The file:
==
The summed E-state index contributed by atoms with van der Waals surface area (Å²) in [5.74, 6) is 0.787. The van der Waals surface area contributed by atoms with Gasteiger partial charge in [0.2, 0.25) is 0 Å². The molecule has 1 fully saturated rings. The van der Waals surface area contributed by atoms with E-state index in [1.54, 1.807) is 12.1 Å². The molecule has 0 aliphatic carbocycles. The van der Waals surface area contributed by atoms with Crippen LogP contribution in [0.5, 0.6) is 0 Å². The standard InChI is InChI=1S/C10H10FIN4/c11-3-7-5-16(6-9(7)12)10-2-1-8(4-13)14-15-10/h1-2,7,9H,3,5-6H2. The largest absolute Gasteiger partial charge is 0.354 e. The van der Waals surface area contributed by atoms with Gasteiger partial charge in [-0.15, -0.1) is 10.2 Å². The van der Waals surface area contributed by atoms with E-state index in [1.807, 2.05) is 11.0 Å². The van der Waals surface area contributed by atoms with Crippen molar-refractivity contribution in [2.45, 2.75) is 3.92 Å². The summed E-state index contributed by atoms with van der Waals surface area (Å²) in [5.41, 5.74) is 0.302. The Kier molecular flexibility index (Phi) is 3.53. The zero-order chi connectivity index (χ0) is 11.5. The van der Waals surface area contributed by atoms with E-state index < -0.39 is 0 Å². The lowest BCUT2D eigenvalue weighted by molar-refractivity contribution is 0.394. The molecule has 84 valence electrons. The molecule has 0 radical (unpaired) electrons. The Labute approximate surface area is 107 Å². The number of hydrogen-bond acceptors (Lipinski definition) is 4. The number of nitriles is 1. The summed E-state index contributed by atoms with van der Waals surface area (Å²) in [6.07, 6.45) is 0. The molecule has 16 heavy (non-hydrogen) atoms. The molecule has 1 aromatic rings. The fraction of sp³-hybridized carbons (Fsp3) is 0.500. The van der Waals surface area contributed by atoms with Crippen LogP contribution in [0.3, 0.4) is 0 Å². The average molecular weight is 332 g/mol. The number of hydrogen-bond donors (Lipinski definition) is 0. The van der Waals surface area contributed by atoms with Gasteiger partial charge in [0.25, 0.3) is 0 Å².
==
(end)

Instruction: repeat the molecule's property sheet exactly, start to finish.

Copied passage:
The summed E-state index contributed by atoms with van der Waals surface area (Å²) in [5.74, 6) is 0.787. The van der Waals surface area contributed by atoms with Gasteiger partial charge in [0.2, 0.25) is 0 Å². The molecule has 1 fully saturated rings. The van der Waals surface area contributed by atoms with E-state index in [1.54, 1.807) is 12.1 Å². The molecule has 0 aliphatic carbocycles. The van der Waals surface area contributed by atoms with Crippen LogP contribution in [0.5, 0.6) is 0 Å². The standard InChI is InChI=1S/C10H10FIN4/c11-3-7-5-16(6-9(7)12)10-2-1-8(4-13)14-15-10/h1-2,7,9H,3,5-6H2. The largest absolute Gasteiger partial charge is 0.354 e. The van der Waals surface area contributed by atoms with Gasteiger partial charge in [-0.15, -0.1) is 10.2 Å². The van der Waals surface area contributed by atoms with E-state index in [1.807, 2.05) is 11.0 Å². The van der Waals surface area contributed by atoms with Crippen molar-refractivity contribution in [2.45, 2.75) is 3.92 Å². The summed E-state index contributed by atoms with van der Waals surface area (Å²) in [5.41, 5.74) is 0.302. The Kier molecular flexibility index (Phi) is 3.53. The zero-order chi connectivity index (χ0) is 11.5. The van der Waals surface area contributed by atoms with E-state index < -0.39 is 0 Å². The lowest BCUT2D eigenvalue weighted by molar-refractivity contribution is 0.394. The molecule has 84 valence electrons. The molecule has 0 radical (unpaired) electrons. The Labute approximate surface area is 107 Å². The number of hydrogen-bond acceptors (Lipinski definition) is 4. The number of nitriles is 1. The summed E-state index contributed by atoms with van der Waals surface area (Å²) in [6.07, 6.45) is 0. The molecule has 16 heavy (non-hydrogen) atoms. The molecule has 1 aromatic rings. The fraction of sp³-hybridized carbons (Fsp3) is 0.500. The van der Waals surface area contributed by atoms with Crippen LogP contribution in [0.3, 0.4) is 0 Å². The average molecular weight is 332 g/mol. The number of hydrogen-bond donors (Lipinski definition) is 0. The van der Waals surface area contributed by atoms with Gasteiger partial charge in [0.25, 0.3) is 0 Å².